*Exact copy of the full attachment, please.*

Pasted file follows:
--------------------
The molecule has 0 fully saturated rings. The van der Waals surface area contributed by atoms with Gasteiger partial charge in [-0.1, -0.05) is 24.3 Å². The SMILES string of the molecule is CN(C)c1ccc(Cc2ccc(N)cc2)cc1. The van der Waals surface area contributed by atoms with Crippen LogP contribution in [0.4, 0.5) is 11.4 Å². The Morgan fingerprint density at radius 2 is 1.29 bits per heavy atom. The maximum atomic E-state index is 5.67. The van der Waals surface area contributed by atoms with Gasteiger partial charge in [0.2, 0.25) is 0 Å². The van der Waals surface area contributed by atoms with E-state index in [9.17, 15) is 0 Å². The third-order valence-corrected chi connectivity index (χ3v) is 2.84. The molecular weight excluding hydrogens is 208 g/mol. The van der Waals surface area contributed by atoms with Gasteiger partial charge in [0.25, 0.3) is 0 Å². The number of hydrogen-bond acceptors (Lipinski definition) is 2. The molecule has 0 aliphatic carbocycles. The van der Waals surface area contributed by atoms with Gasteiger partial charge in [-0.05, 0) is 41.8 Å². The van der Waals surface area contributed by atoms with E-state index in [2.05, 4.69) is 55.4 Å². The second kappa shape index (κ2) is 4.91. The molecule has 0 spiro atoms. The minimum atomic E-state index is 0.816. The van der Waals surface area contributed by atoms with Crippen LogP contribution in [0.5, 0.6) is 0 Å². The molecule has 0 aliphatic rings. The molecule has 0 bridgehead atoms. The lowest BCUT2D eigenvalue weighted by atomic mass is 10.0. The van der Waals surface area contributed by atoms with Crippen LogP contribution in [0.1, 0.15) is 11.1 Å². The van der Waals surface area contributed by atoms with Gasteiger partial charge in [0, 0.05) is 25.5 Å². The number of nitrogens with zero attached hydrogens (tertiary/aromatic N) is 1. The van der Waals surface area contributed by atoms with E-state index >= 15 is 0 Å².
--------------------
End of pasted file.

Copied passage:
The molecule has 0 fully saturated rings. The van der Waals surface area contributed by atoms with Gasteiger partial charge in [-0.1, -0.05) is 24.3 Å². The SMILES string of the molecule is CN(C)c1ccc(Cc2ccc(N)cc2)cc1. The van der Waals surface area contributed by atoms with Crippen LogP contribution in [0.4, 0.5) is 11.4 Å². The Morgan fingerprint density at radius 2 is 1.29 bits per heavy atom. The maximum atomic E-state index is 5.67. The van der Waals surface area contributed by atoms with Gasteiger partial charge in [0.2, 0.25) is 0 Å². The van der Waals surface area contributed by atoms with E-state index in [9.17, 15) is 0 Å². The third-order valence-corrected chi connectivity index (χ3v) is 2.84. The molecular weight excluding hydrogens is 208 g/mol. The van der Waals surface area contributed by atoms with Gasteiger partial charge in [0.25, 0.3) is 0 Å². The number of hydrogen-bond acceptors (Lipinski definition) is 2. The molecule has 0 aliphatic carbocycles. The van der Waals surface area contributed by atoms with Gasteiger partial charge in [-0.05, 0) is 41.8 Å². The van der Waals surface area contributed by atoms with E-state index in [2.05, 4.69) is 55.4 Å². The second kappa shape index (κ2) is 4.91. The molecule has 0 spiro atoms. The minimum atomic E-state index is 0.816. The van der Waals surface area contributed by atoms with Crippen LogP contribution in [0.5, 0.6) is 0 Å². The molecule has 0 aliphatic rings. The molecule has 0 bridgehead atoms. The lowest BCUT2D eigenvalue weighted by atomic mass is 10.0. The van der Waals surface area contributed by atoms with Crippen LogP contribution in [0.1, 0.15) is 11.1 Å². The van der Waals surface area contributed by atoms with Gasteiger partial charge in [0, 0.05) is 25.5 Å². The number of nitrogens with zero attached hydrogens (tertiary/aromatic N) is 1. The van der Waals surface area contributed by atoms with E-state index >= 15 is 0 Å².